As you remember, I’ve done this webcast with Open Group called “Enterprise Logging and Log Management: Hot Topics.”
Q: As the log management curve matures [reference to this graph], how do you ensure that the log data is secure?
A: Check out my “Top 11 Reasons to Secure and Protect Your Logs.” In reality, access control, occasionally hashing (yes, sometimes even with MD5) and sometimes encryption of archived logs is the “state of the art” for log protection. Think about it! People don’t encrypt and poorly protect SSNs, payment card numbers and their own key intellectual property… do you think they will protect logs well? Thus this is in mane cases an academic question…
Q: What do you mean by “use cases” here, is it the same concept as in software engineering or it has diff context here?
Q: Are there any templates or best practices to decide as what to log in order to cover wide range of domains/purposes e.g. hacking, policy,
A: This is a million dollar question, really. What exactly needs to be logged for PCI has been discussed here and here and I was involved in some consulting projects to define that for a particular company (recent project example). In the near future, an attempt will be made to answer this question more consistently… sorry, can’t say more yet, but watch this blog for updates.
Q: How have you dealt with the trade off of logging requirements & mandates vs scale & performance needs in the area of application architecture?
A: Poorly? :-) In most cases the mandate/security requirement HAS TO WIN and the only way for the developer to present this situation as “a tradeoff” is to avoid the security guy like a plague until the application is fielded – and the present this fake “dilemma.” In reality, if your application crashes or slows to the crawl when you enable logging of, say, all transactions, it needs to go back to the drawing board. Think of an example: can you field a payment app that can operate without logging all transactions? There is no tradeoff here.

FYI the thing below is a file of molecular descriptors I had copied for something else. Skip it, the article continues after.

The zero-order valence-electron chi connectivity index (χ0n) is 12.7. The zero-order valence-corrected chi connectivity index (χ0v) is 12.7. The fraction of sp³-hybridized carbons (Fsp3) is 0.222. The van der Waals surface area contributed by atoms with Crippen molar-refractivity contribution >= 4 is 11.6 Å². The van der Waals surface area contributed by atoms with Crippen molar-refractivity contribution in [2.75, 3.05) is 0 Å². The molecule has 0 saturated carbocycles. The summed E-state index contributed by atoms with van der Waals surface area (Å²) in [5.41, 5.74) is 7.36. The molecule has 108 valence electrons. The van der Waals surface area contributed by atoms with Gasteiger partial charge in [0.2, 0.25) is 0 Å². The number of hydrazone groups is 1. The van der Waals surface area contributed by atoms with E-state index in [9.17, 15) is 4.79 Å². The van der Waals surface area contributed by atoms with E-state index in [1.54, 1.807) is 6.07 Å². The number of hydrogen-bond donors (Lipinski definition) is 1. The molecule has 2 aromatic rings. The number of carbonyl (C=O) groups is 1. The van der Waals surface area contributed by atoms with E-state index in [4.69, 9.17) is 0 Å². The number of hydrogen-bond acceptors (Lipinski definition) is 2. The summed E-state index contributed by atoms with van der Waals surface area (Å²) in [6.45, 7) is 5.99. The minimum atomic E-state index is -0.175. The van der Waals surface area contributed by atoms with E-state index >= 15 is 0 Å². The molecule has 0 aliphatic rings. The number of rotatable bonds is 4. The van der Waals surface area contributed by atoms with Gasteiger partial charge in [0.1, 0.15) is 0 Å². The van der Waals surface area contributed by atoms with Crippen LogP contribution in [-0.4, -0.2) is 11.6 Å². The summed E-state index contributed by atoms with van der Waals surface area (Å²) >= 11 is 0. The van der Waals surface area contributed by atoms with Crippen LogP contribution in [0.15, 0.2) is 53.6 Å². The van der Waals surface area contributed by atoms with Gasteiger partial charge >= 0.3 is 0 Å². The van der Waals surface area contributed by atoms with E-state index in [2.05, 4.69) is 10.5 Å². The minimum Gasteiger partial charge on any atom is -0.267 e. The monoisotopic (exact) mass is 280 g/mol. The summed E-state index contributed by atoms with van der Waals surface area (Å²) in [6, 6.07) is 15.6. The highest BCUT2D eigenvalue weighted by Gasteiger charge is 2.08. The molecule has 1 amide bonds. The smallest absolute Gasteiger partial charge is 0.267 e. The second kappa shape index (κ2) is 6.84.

Q: Would you please suggest a log management application?
A: Free tools are listed here and some commercial ones are here; you can pay me to select the right tool for your requirements since log management is broad enough and complex enough to make “one best log management tool” a pipe dream at best. Are you collecting Cisco ASA log data or Oracle Finacials audit table? For PCI DSS or against web application attacks? Or maybe for web server debugging? These are other cases will have different “best app choices.” You can try reading this to learn maybe you need to write your very own log analysis application.
Q: What is your opinion of OVAL/CVE and SCAP as standards for log management?
A: CEE by MITRE is an active effort to create such set of log standards; NIST plan to later adopt them as “EMAP” (SCAP’s logging brother). As we work on the standard, I occasionally blog about it here. Right now the team is actively engaged at weekly workgroup calls and email discussions, mostly focusing on finalizing the taxonomy draft (the famous “O-A-S”), “logging profiles” and other fun things.
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